Unfortunately, when no one in the village will admit to knowing the deceased, the case isn’t as simple as it might appear.
As secrets are revealed during the investigation, chaos gets closer and closer to Three Pines.
A spotlight is shone on the beloved owner of the village bistro.
Questions begin to be asked about the success of the business and why every lead in the investigation seems to lead right back to him.
The clues that Inspector Gamache finds take him on a journey across the continent, eventually ending up back in Three Pines as the sleepy village braces for the brutal telling of the truth.
- This book introduces Inspector Gamache’s team of junior detectives which adds dimension to the series.
- For emotionally invested readers, big changes in this book can make it less enjoyable than the others.
The 6th book in this series is Bury Your Dead. It is winter again and Quebec is holding a carnival to celebrate the season.
However, Inspector Gamache hasn’t returned to join in the festivities. Rather, he is trying to recover from an investigation that went horribly wrong.
However, Gamache discovers that in his line of work, death is inescapable. Even when trying to find solace in the Literary and Historical Society.
The obsessive quest of a historian to find the remains of the founder of Quebec ends in a fresh murder.
Could a secret buried for 400 years really be enough to lead someone to take a life?
Despite being on leave, Inspector Gamache cannot walk away from this mystery which threatens to reignite old tensions between the English and the French.
All the while, Gamache is receiving distressing letters from Three Pines which leads Gamache to face a terrible event from his past to move on.
- This book has sub-plots upon sub-plots to keep the reader hooked into mysteries that perhaps only they can solve.
- For some readers, the multiple plots running alongside each other can be difficult to follow or distracting.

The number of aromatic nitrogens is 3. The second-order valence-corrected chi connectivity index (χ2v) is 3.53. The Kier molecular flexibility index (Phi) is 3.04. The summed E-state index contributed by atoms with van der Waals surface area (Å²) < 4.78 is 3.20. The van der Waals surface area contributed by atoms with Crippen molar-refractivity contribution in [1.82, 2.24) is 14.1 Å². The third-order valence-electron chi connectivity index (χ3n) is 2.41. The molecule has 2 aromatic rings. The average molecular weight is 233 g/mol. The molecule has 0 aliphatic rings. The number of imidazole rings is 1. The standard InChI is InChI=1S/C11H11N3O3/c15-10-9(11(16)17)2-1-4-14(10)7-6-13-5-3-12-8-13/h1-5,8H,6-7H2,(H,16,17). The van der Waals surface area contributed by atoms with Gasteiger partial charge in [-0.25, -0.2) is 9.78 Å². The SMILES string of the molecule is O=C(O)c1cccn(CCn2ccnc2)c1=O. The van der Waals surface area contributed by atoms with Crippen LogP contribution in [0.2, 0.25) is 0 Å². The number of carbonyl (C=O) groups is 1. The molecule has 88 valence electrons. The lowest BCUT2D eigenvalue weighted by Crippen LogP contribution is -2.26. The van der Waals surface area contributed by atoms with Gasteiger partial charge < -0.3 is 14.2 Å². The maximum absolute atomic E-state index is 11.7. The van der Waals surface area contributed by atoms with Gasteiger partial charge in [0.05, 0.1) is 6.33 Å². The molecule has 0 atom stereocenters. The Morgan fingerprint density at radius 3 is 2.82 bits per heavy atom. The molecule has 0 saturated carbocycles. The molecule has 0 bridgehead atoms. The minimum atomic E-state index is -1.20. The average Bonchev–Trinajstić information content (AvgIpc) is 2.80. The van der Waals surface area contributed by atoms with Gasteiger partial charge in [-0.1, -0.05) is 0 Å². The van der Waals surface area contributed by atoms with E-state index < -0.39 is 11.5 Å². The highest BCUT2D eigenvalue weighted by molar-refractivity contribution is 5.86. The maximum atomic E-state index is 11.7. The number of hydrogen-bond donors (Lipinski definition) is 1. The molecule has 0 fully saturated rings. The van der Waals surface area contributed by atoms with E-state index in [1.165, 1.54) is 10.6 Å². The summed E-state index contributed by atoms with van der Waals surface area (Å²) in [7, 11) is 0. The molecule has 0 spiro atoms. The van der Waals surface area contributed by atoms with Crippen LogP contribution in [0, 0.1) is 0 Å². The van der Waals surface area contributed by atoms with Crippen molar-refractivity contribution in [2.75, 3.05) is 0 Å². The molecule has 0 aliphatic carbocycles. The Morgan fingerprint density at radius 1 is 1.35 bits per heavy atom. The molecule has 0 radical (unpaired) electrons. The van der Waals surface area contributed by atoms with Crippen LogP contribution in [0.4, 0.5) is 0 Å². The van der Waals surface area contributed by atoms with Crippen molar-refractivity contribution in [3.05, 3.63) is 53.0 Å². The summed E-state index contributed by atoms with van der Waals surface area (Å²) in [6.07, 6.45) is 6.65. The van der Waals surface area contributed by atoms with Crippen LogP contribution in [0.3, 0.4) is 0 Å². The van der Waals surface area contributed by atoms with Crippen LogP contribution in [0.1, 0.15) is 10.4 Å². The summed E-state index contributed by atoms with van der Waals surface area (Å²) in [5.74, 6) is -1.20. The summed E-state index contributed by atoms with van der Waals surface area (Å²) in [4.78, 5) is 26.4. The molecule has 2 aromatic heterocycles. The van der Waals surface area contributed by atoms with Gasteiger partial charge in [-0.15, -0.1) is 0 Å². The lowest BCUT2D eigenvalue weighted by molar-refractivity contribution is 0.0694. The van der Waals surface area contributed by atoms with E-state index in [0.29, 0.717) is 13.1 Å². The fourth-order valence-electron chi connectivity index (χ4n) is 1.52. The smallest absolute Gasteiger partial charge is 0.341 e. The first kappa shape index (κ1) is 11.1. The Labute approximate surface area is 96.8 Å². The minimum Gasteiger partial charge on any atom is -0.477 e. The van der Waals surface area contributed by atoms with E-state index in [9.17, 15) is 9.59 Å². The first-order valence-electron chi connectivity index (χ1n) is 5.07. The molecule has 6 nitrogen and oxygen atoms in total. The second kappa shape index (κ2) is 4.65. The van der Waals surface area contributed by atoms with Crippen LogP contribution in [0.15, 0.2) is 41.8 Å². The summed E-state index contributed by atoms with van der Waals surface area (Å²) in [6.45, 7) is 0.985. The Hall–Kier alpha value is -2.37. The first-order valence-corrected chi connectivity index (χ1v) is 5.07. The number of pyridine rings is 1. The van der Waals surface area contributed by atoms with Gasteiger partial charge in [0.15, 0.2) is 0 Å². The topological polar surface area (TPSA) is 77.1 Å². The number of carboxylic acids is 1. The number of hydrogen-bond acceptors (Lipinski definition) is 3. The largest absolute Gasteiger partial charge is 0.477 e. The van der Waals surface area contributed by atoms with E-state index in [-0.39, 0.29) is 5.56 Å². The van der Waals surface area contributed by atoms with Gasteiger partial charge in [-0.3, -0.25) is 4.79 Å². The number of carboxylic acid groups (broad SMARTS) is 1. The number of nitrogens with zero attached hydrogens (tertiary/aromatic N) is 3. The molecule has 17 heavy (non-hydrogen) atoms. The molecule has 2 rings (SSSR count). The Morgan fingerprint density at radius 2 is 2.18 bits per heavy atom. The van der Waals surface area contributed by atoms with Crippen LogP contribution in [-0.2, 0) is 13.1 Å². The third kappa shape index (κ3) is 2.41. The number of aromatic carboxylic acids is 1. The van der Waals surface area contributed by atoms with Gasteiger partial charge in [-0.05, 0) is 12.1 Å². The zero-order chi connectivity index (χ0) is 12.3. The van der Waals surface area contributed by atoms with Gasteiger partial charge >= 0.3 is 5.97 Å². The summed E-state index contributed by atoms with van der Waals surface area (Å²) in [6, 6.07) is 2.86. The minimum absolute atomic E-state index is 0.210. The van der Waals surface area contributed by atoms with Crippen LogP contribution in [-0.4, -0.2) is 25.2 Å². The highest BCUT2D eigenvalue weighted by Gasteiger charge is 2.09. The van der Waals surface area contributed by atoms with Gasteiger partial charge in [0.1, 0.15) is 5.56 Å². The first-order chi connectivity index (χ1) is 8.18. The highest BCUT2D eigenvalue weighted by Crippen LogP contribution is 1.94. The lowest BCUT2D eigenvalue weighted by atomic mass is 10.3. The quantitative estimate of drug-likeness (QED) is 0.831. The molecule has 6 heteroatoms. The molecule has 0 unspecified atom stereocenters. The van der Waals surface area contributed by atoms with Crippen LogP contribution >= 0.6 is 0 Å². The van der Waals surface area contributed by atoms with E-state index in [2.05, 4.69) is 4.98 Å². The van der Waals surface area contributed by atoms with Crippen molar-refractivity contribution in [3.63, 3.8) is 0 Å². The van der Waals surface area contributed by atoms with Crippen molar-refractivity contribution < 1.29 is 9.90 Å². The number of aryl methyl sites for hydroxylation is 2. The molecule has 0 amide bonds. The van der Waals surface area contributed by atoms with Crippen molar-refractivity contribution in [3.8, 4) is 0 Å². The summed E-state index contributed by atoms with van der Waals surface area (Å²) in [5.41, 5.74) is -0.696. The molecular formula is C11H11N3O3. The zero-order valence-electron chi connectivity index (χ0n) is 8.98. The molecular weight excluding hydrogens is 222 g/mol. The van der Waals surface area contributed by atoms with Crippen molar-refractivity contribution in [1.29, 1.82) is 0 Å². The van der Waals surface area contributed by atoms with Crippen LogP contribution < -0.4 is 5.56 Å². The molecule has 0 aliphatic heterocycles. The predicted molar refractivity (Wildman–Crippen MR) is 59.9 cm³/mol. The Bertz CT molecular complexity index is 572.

Book number 7 is A Trick Of The Light. By now, readers are familiar with Inspector Gamache and all the residents of Three Pines that have survived.
Local resident Lillian Dyson is found dead in her neighbor’s garden. Could the phrases she underlined in a book be a clue?
Once again, Inspector Gamache is called in to get to the bottom of this tragedy.
Once he arrives, he finds the whole art world of Three Pines gathered, bringing with them shading and nuance.
Suddenly, Three Pines has become a world of contrasting shadow and light where nothing is quite as it seems.
Armand Gamache has to look at the characters and relationships in Three Pines in order to uncover the truth.
However, how will he and his team know what is true and what is a trick of the light?
- This book returns to the tried and tested formula that fans fell in love with in the earlier books.
- Some readers feel that the mystery becomes a bit lost in this metaphor-filled story.
The 8th installment of the Inspector Gamache series is The Beautiful Mystery.
Within the monastery of Saint-Gilbert-Entre-les-Loups, outsiders are not allowed. Two dozen cloistered monks reside here, deep in the Quebec wilderness.
Despite taking a vow of silence, the monks become world-famous for their voices.
Performances of ancient chants have such a profound effect on listeners that it is known as “the beautiful mystery”.
However, when the monk’s choirmaster is murdered, the doors to the monastery finally open to admit the first outsiders, Inspector Gamache and Inspector Beauvoir.
Once inside, the seasoned inspectors discover a level of disquiet in the silence.
Before they can solve the mystery of the choirmaster, they need to contemplate the divine, the human, and the cracks in between the two.
- The book has a change of scenery which can be useful to keep long-time readers engaged in the series.